Tuesday, June 26, 2007
Photoshop Lightroom, Part 2
Although Photoshop gets all the glory, in Photoshop Lightroom, Adobe has created a tool that will help professionals take control over their image libraries and catalogs of work
Under Colors, there are two related but subtly different saturation controls. Vibrance makes a nonlinear increase (or decrease) in saturation. This means that unsaturated colors get more of a boost than already saturated colors, but with a twist—it “preserves” skin color. Saturation is an overall saturation boost.
Last year, I embarked on a photographic expedition to Antarctica. You may note that Seth Resnick, John Paul Caponigro, Stephen Johnson, Michael Reichmann and I all traveled to Antarctica for the purpose of leading 46 intrepid photographers on a photographic orgy, and some of the results are being used to illustrate this story. Well, aside from learning more than I ever wanted to know about “Metadata Templates” from Seth Resnick (Mr. Metadata), I also observed an unusual tendency by Seth. It seems he just loved to push the saturation in Camera Raw to about +17 in almost all of his shots. Well, with the advent of Vibrance, he has now upped his numbers (and rarely uses Saturation anymore).
The Rest Of The Controls
The balance of the controls in the right panel of the Develop module are basically the same as those found in Camera Raw.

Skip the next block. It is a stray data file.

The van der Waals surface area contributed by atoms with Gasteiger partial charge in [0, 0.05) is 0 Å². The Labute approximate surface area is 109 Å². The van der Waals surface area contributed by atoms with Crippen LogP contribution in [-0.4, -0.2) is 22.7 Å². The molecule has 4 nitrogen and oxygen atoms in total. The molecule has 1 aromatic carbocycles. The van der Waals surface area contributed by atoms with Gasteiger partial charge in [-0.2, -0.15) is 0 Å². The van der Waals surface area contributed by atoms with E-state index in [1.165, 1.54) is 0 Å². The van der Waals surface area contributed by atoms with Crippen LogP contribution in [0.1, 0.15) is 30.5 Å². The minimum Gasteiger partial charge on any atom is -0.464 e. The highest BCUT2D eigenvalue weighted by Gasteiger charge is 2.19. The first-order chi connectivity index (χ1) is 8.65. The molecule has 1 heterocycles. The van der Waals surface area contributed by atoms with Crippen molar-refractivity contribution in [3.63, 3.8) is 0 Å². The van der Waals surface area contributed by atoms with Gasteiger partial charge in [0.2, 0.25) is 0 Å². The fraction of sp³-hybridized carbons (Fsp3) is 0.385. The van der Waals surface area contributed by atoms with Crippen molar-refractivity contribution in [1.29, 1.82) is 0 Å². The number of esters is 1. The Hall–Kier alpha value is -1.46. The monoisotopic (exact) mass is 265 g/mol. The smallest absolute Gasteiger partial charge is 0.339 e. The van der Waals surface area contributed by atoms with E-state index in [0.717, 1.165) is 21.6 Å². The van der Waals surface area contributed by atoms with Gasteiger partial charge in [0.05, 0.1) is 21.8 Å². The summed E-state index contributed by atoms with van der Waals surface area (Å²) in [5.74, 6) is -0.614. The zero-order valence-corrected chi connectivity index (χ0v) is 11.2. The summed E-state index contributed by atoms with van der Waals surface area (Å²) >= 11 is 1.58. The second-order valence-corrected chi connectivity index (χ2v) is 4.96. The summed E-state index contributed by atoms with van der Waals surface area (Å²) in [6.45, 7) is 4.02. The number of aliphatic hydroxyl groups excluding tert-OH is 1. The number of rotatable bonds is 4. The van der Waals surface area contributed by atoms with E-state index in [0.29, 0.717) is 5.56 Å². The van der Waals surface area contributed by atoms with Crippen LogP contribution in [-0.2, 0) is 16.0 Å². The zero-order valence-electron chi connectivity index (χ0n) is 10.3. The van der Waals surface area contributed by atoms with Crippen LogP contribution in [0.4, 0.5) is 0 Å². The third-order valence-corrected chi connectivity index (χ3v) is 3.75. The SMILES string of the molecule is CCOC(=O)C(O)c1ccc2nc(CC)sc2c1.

Detail is for setting “capture” sharpening for an image. It's intended only to restore the apparent loss of sharpness encountered in digitizing continuous-tone scenes. The Luminance and Color Noise (here grayed out because of a black-and-white image being loaded) are rather light-duty tools. Work is being done to improve these parameters, but several third-party applications and plug-ins can do a better job.
The Lens Corrections are for fixing one flavor of chromatic aberrations, while Lens Vignetting corrects for dark corners.
Probably the most confusing, yet critical function is Camera Calibration. No, neither Lightroom nor Camera Raw (the basis of the Lightroom RAW-processing pipeline) can use custom camera profiles. I doubt they ever will because of the way in which Thomas Knoll, the author of Camera Raw, designed the demosaicing and color rendering. Thomas does two non-ICC profiles and uses these profiles (one at Standard Illuminate A or 2856K and D65) to render a camera's spectral response to light. He employs the calibrate function to allow users to adjust the color rendering based upon their own camera's variations. And, yes, this can be a bit confusing, but it does allow users to fine-tune the color rendering for their cameras for more accurate rendering results. Bruce Fraser has written about this at CreativePro.com. Search for articles by Bruce Fraser and look for “Out of Gamut: Calibrating Camera Raw.”
One slight hiccup is the way Lightroom displays color readouts. Rather than the traditional (and expected) 0 to 255 in RGB, the readouts are actually 0% to 100% in RGB, so traditional color-space readouts don't translate. Why? Well, that's a long and torturous tale, but one particular engineer, Mark Hamburg, decided this would be so, and so it is. Admittedly, since Lightroom uses an unusual color space internally (ProPhoto RGB Chromaticities and a linear gamma for processing, but an sRGB gamma tone curve for histogram display), there are no traditional color readouts to be had. Insiders call the Lightroom color space Melissa RGB, named for one of the Lightroom team members. (We like it because as far as we know, it's the first color space named for a woman.)
One of the functions found in Develop is the ability to view a before/after of an image's settings. This was a gee-whiz feature when it showed up in Lightroom Beta 2.
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